Oh, the King of Rock and/or Roll can sing. There is no question about that. As a newbie to the world of Elvis, “Viva Las Vegas” was the perfect vehicle to introduce me to his whippy lyrics, his limber dance moves, and his abilities to impress the ladies. Elvis carried this film with ease. He was great to watch, never quite knowing when we were going to actually get to the plot, the songs he sang provided instant intermissions between points A to B to C. Coupled with his chemistry with Ann-Margaret, which was so great that even the tabloids were claiming the two were together and getting married, our characters overloaded the senses with charisma, the old-fashioned word pizzazz, and excitement – but was more needed? Elvis and Ann-Margaret were to two biggest assets to this film, but they were also the biggest liabilities. Due to the big song and dance numbers, less money/time was spent on the actual story of “Viva Las Vegas”, thus we know very little about Elvis’ character, Ann-Margaret’s story, or the non-suspenseful, yet extremely violent, Vegas race that is supposed to be in our minds, but alas, is never on the screen (except for the final ten minutes). What crumbled this film a bit was the lack of balance, between characters and plot – like saying too much singing not enough dancing – where in the long run it is the viewers who suffer. I wanted the song and dance that I had, but I wanted more development into the race that was eventually brought Elvis and Ann-Margaret together.

Elvis on Tour: Director Robert Abel and producer Pierre Adidge present a marvelous look at Elvis in this documentary, using concert, rehearsal and backstage footage, as well as clips from the early days of his career, and a montage of him kissing his co-stars while “Love Me Tender” is performed. Excellent use of split-screen techniques are used, and the cinematography is always interesting.
Elvis looks in great shape from the neck down, quite trim and with the athletic flexibility to do deep leg lunges, and delivering each song with enormous emotional and physical energy. His face shows much dissipation however, and tells another story; the feeling one gets from this film is of a desperately sad man, a hurting soul, putting a brave mask on for the world. There is also not even a flicker of ego…we see only a hard-working guy, with not a shred of arrogance. He wears his flashy clothes with grace, style and humility, and sings his heart out, and it’s a beautiful thing to see.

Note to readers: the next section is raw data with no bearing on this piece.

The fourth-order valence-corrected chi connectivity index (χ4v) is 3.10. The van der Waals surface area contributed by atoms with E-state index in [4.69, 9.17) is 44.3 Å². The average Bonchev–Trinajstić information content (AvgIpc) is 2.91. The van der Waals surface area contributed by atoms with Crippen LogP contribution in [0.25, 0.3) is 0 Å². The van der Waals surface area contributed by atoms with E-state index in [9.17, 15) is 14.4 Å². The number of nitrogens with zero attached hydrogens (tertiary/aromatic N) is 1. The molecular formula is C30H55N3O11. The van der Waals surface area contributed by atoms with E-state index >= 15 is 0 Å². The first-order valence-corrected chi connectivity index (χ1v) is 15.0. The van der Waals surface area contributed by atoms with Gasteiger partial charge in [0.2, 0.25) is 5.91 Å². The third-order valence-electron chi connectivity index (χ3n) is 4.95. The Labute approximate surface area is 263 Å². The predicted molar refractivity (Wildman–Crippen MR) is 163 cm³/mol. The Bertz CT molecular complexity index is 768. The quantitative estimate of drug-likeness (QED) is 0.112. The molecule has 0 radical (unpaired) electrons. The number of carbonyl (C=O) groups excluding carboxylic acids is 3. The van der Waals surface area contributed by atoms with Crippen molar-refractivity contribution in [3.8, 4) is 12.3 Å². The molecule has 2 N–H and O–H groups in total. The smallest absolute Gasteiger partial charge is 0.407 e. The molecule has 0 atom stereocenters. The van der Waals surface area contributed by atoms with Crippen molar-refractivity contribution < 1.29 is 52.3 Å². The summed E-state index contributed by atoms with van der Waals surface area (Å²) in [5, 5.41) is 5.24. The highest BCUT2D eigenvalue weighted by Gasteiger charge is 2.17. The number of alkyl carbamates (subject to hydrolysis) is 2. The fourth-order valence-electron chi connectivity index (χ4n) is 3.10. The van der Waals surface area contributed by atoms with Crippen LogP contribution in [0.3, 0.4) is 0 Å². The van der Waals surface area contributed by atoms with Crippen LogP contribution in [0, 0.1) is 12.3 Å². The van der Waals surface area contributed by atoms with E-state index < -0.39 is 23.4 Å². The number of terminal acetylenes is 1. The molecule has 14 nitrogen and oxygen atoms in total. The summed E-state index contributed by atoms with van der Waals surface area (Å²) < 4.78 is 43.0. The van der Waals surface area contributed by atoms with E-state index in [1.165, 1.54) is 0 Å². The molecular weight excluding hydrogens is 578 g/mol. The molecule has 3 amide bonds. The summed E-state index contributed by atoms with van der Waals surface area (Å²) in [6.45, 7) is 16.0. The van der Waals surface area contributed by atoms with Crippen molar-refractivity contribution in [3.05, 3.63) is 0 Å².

His voice is occasionally wobbly (and the sound quality also has its variables), but for the most part he shines, particularly in the songs with a spiritual theme. “Bosom of Abraham,” “I John,” and especially “American Trilogy” and “You Gave Me a Mountain” are very moving, and terrific listening.
His band is wonderful, and his back-up singers, The Sweet Inspirations and J.D.Sumner and the Stamps Quartet, an added delight.
Song list:
“Johnny B. Goode” (film titles)
“See See Rider”
“Polk Salad Annie”
“Separate Ways” (recording studio)
“Proud Mary”
“Never Been to Spain”
“Burning Love”
“Don’t be Cruel” (over early stills and clips)
“Ready Teddy” (Ed Sullivan Show)
“That’s All Right”
“Lead Me, Guide Me” (rehearsal)
“Bosom of Abraham” (rehearsal)
“Love Me Tender”
“Until it’s Time for You to Go”
“I John” (rehearsal)
“Bridge Over Troubled Water”
“Funny How Time Slips Away”
“An American Trilogy”
“Mystery Train” (at an airport)
“Suspicious Minds”
“I Got a Woman”
“A Big Hunk of Love”
“You Gave Me a Mountain”
“Sweet, Sweet Spirit” (exquisitely sung by J.D. Sumner and the Stamps)
“Lawdy Miss Clawdy”
“Can’t Help Falling in Love”
“Memories” (final credits)

Movie Content: 9/10

Special Features

Jailhouse Rock
Audio Commentary by author Steve Pond
The Scene that Stole Jailhouse Rock

Viva Viva Las Vegas
Audio Commentary by author Steve Pond
Kingdom: Elvis in Vegas

Special Features: 5/10

Final Thoughts

“Cemetery Junction” shows us that Gervais and Merchant work quite well with each other, granted I’m not expecting them to be the next Powell or Pressburger but perhaps their next collaboration will be bring us something much more ambitious, compelling and entertaining.
Overall Rating: 7/10